Winter in Greece? No Problem! I’m from the Midwest of America, so I think that I can handle mid-forties with just a North Face and a lighter jacket underneath that.
I was wrong.
The weather this week has been cold and rainy. That wouldn’t be a problem normally. I have no need to go outside too much in this weather, and when I do need to - I can layer up properly and bring my umbrella.
Unless, of course, we have a trip planned to the mountains.
Our Athens on Site class was scheduled to go on our academic excursion this weekend. We were supposed to go to the top of Mt. Pentelikon to visit the Ancient Marble Quarries. The quarries are a section of caves that we would get to explore. Some of us would even learn how to play the classic, Greek Flute inside of the caves. Apparently, the acoustics are supposed to be amazing. So, imagine our surprise when we start driving up the mountain and see snow.
Professor Stavros said that in all of his years teaching this class, there has never been a problem with snow during this excursion. But the way the weather has been lately, we just couldn’t do it. We got about two-thirds up the mountain before the driver decided the bus couldn’t go any further. So we got out to walk, thinking that it wouldn’t be that bad.
It was bad.
The snow was on top of layers of frozen slush. The wind was so strong that we were being pushed around, unable to get a good grip on the ice and snow. Down below us, we could see the main city of Athens, with the sun shining down on it. But up on that mountain, there was no sun. Thankfully Professor Stavros decided to call off the trip to the top of the mountain, but now came another problem– the bus needed to turn around. So while we are all huddled off to the side, a good fifteen feet from the edge so that the wind doesn’t blow us over it, we watch the driver start to back up the bus.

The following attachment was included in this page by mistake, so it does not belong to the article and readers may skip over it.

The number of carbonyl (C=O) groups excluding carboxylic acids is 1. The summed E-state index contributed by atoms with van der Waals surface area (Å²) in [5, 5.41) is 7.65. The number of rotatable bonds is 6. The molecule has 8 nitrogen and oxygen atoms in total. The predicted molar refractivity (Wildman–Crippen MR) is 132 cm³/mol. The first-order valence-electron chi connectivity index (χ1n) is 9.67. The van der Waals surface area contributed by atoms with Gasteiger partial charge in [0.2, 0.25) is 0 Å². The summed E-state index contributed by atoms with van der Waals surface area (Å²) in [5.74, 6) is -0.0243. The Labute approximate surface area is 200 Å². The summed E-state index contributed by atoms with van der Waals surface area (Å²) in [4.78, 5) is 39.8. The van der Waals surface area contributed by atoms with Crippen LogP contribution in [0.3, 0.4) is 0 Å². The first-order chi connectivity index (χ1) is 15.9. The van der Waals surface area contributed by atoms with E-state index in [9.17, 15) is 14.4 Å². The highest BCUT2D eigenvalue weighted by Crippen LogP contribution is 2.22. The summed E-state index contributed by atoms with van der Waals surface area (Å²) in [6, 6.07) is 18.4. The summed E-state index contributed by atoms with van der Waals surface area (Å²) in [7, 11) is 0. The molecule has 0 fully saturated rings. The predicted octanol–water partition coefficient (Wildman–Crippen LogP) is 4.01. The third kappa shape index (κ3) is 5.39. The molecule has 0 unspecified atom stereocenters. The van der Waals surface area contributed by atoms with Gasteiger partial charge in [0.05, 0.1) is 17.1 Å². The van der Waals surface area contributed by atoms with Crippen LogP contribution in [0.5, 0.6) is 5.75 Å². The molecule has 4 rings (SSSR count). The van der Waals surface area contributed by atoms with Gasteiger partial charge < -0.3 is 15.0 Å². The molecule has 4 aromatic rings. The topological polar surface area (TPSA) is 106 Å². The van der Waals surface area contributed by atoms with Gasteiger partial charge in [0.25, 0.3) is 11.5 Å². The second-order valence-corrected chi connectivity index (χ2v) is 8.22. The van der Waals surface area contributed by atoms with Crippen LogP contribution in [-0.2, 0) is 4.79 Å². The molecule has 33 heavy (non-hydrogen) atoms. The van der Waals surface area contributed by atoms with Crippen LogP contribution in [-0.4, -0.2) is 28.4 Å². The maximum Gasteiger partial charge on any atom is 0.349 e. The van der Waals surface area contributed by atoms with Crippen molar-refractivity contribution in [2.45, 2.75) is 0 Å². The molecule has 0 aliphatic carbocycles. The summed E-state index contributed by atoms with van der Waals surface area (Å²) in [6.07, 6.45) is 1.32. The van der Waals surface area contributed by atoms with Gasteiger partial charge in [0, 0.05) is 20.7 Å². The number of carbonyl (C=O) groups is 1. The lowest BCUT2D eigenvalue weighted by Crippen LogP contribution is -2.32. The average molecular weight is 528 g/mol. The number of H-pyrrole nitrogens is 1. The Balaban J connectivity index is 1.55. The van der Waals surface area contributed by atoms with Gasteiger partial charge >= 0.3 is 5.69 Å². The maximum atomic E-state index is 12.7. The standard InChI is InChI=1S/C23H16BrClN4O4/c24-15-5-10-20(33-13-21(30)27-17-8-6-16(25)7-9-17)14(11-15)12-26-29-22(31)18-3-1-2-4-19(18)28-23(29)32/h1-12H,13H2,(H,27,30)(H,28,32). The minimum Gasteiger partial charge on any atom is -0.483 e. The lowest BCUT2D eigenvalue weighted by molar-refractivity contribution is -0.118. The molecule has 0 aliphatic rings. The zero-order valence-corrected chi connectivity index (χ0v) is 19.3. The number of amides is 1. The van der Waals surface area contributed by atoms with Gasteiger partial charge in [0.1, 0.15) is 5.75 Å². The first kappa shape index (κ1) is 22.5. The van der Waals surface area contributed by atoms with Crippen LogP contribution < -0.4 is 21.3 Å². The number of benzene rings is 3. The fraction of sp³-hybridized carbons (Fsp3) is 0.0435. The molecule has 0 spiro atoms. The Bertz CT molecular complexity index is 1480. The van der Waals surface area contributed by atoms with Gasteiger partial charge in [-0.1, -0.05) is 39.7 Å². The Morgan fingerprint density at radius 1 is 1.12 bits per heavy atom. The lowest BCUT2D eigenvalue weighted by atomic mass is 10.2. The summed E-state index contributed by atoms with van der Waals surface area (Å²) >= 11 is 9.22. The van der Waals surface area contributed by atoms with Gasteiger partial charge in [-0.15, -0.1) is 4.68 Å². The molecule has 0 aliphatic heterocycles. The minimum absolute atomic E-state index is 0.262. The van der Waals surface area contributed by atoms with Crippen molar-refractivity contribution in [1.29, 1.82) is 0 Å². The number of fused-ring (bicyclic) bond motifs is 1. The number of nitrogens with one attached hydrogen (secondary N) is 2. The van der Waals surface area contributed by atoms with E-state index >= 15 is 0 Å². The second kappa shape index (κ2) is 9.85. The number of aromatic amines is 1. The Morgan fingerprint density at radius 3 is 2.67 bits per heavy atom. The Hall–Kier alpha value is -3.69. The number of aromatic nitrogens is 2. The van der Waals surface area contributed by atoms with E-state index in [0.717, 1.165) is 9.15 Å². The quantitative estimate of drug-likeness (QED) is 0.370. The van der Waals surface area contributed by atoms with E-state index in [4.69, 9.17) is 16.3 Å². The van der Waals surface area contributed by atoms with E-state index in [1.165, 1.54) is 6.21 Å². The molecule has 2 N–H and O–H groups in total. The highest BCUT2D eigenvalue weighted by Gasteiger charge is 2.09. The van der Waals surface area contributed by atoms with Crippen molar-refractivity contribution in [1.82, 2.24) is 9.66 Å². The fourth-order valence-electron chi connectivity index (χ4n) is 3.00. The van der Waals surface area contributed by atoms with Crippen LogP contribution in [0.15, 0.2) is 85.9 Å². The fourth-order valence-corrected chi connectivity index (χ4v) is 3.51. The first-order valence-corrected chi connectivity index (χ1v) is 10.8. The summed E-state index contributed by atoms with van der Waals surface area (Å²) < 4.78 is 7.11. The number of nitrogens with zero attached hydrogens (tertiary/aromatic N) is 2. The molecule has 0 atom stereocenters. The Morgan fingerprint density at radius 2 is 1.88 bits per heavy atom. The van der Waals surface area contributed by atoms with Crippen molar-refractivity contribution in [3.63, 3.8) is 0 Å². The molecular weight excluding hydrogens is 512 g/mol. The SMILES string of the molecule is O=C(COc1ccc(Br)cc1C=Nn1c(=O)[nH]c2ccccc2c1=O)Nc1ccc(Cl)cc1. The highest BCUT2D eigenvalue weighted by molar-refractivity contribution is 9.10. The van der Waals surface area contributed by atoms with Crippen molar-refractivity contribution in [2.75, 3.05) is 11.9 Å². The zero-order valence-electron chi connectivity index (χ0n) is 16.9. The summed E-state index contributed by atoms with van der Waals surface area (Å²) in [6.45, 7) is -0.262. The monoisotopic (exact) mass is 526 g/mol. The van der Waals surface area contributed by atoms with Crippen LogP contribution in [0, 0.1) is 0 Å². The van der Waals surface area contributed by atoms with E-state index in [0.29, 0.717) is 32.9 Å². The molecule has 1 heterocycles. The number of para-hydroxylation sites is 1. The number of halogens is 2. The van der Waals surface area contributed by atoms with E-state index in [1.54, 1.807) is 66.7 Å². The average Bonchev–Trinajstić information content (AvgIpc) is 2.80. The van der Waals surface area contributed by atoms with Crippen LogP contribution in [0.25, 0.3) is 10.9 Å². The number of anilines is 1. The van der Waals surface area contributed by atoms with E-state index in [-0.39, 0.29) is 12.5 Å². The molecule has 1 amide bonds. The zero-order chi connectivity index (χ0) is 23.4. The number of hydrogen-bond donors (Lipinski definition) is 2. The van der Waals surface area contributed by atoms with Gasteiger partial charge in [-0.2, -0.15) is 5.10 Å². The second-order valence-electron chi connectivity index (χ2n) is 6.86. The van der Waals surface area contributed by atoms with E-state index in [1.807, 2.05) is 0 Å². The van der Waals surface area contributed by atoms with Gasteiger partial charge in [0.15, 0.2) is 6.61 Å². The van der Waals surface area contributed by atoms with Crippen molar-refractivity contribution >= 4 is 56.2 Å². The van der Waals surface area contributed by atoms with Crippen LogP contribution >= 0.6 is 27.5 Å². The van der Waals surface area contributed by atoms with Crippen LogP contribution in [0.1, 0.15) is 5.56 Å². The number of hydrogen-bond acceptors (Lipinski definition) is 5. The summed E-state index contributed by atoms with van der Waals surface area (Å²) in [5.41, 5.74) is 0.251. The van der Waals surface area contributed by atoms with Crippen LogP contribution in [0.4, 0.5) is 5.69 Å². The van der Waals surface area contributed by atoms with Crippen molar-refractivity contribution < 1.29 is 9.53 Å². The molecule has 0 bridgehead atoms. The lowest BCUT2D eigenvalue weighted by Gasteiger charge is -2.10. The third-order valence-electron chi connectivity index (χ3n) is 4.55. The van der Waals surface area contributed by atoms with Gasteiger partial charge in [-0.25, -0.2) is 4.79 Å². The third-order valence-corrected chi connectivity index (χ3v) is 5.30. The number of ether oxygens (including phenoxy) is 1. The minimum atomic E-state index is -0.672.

Then the bus got stuck.
So there we are, on the mountain, in the snow, with the wind trying to blow us over, and a bus with spinning back wheels. They eventually thought it would be a good idea to have us all load onto the bus. But on the bus, we could feel the bus inching backwards towards the edge of the mountain. Needless to say, we were not the calmest passengers - which probably wasn’t helping the poor driver.
The good news is that we eventually made it down the mountain - on the proper roads. The bus got unstuck, and we were able to continue our excursion.
What did I learn from all of this you ask?
When you know it’s going to be winter somewhere, bring a thicker coat than a North Face. It’s better to be safe than sorry. You never know when you might end up stranded on a mountain in the snow.